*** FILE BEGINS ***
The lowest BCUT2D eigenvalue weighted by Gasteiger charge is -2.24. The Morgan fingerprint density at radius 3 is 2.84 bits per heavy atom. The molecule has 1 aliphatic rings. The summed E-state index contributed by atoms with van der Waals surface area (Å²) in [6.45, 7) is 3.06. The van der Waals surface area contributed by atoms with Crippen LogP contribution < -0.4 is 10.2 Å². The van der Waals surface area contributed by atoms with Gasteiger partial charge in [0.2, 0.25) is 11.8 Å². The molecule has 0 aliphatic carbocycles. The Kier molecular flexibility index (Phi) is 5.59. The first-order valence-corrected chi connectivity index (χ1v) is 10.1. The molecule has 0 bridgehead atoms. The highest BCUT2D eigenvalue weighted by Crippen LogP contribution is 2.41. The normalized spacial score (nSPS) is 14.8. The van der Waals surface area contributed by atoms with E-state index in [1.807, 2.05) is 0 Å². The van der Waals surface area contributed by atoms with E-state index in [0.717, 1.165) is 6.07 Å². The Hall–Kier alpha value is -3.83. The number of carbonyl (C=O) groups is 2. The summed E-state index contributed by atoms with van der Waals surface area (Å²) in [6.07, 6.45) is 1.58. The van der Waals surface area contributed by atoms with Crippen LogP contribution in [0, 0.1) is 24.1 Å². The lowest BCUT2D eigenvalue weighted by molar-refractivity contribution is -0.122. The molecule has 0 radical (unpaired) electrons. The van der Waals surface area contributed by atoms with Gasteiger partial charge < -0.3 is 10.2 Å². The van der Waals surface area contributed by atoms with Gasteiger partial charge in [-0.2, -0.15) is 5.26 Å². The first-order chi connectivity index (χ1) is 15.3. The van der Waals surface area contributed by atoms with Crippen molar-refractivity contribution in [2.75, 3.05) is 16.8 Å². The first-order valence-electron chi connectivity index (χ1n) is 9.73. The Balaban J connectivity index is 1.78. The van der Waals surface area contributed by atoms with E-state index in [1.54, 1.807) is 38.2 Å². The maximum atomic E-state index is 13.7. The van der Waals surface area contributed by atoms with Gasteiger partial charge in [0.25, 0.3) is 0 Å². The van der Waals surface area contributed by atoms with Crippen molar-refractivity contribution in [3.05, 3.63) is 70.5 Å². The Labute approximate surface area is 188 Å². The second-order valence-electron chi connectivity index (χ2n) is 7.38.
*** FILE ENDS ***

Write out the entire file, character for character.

The lowest BCUT2D eigenvalue weighted by Gasteiger charge is -2.24. The Morgan fingerprint density at radius 3 is 2.84 bits per heavy atom. The molecule has 1 aliphatic rings. The summed E-state index contributed by atoms with van der Waals surface area (Å²) in [6.45, 7) is 3.06. The van der Waals surface area contributed by atoms with Crippen LogP contribution < -0.4 is 10.2 Å². The van der Waals surface area contributed by atoms with Gasteiger partial charge in [0.2, 0.25) is 11.8 Å². The molecule has 0 aliphatic carbocycles. The Kier molecular flexibility index (Phi) is 5.59. The first-order valence-corrected chi connectivity index (χ1v) is 10.1. The molecule has 0 bridgehead atoms. The highest BCUT2D eigenvalue weighted by Crippen LogP contribution is 2.41. The normalized spacial score (nSPS) is 14.8. The van der Waals surface area contributed by atoms with E-state index in [1.807, 2.05) is 0 Å². The van der Waals surface area contributed by atoms with E-state index in [0.717, 1.165) is 6.07 Å². The Hall–Kier alpha value is -3.83. The number of carbonyl (C=O) groups is 2. The summed E-state index contributed by atoms with van der Waals surface area (Å²) in [6.07, 6.45) is 1.58. The van der Waals surface area contributed by atoms with Crippen LogP contribution in [0, 0.1) is 24.1 Å². The lowest BCUT2D eigenvalue weighted by molar-refractivity contribution is -0.122. The molecule has 0 radical (unpaired) electrons. The van der Waals surface area contributed by atoms with Gasteiger partial charge < -0.3 is 10.2 Å². The van der Waals surface area contributed by atoms with Gasteiger partial charge in [-0.2, -0.15) is 5.26 Å². The first-order chi connectivity index (χ1) is 15.3. The van der Waals surface area contributed by atoms with Crippen molar-refractivity contribution in [2.75, 3.05) is 16.8 Å². The first-order valence-electron chi connectivity index (χ1n) is 9.73. The Balaban J connectivity index is 1.78. The van der Waals surface area contributed by atoms with E-state index in [1.54, 1.807) is 38.2 Å². The maximum atomic E-state index is 13.7. The van der Waals surface area contributed by atoms with Gasteiger partial charge in [0.25, 0.3) is 0 Å². The van der Waals surface area contributed by atoms with Crippen molar-refractivity contribution in [3.05, 3.63) is 70.5 Å². The Labute approximate surface area is 188 Å². The second-order valence-electron chi connectivity index (χ2n) is 7.38.